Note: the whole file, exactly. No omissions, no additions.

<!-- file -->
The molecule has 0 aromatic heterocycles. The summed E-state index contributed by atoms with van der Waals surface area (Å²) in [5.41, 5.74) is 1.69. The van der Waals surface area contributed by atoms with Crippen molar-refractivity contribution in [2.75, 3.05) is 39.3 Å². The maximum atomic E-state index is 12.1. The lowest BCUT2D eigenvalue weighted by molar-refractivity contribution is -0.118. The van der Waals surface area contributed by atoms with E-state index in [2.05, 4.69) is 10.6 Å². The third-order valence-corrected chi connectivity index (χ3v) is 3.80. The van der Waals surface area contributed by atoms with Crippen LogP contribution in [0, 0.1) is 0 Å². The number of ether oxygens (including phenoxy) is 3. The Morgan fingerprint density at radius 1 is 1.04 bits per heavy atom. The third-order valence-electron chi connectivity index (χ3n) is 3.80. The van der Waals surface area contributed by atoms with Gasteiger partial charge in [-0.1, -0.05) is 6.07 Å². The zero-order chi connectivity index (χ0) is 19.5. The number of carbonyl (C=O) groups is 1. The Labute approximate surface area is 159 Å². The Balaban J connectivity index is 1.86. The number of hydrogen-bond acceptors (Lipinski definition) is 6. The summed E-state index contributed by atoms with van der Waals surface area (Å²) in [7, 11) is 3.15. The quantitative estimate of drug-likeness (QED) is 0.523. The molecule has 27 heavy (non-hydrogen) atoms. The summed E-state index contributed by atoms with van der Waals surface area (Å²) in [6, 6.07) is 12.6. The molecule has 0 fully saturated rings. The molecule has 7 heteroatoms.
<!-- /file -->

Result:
The molecule has 0 aromatic heterocycles. The summed E-state index contributed by atoms with van der Waals surface area (Å²) in [5.41, 5.74) is 1.69. The van der Waals surface area contributed by atoms with Crippen molar-refractivity contribution in [2.75, 3.05) is 39.3 Å². The maximum atomic E-state index is 12.1. The lowest BCUT2D eigenvalue weighted by molar-refractivity contribution is -0.118. The van der Waals surface area contributed by atoms with E-state index in [2.05, 4.69) is 10.6 Å². The third-order valence-corrected chi connectivity index (χ3v) is 3.80. The van der Waals surface area contributed by atoms with Crippen LogP contribution in [0, 0.1) is 0 Å². The number of ether oxygens (including phenoxy) is 3. The Morgan fingerprint density at radius 1 is 1.04 bits per heavy atom. The third-order valence-electron chi connectivity index (χ3n) is 3.80. The van der Waals surface area contributed by atoms with Gasteiger partial charge in [-0.1, -0.05) is 6.07 Å². The zero-order chi connectivity index (χ0) is 19.5. The number of carbonyl (C=O) groups is 1. The Labute approximate surface area is 159 Å². The Balaban J connectivity index is 1.86. The number of hydrogen-bond acceptors (Lipinski definition) is 6. The summed E-state index contributed by atoms with van der Waals surface area (Å²) in [7, 11) is 3.15. The quantitative estimate of drug-likeness (QED) is 0.523. The molecule has 27 heavy (non-hydrogen) atoms. The summed E-state index contributed by atoms with van der Waals surface area (Å²) in [6, 6.07) is 12.6. The molecule has 0 fully saturated rings. The molecule has 7 heteroatoms.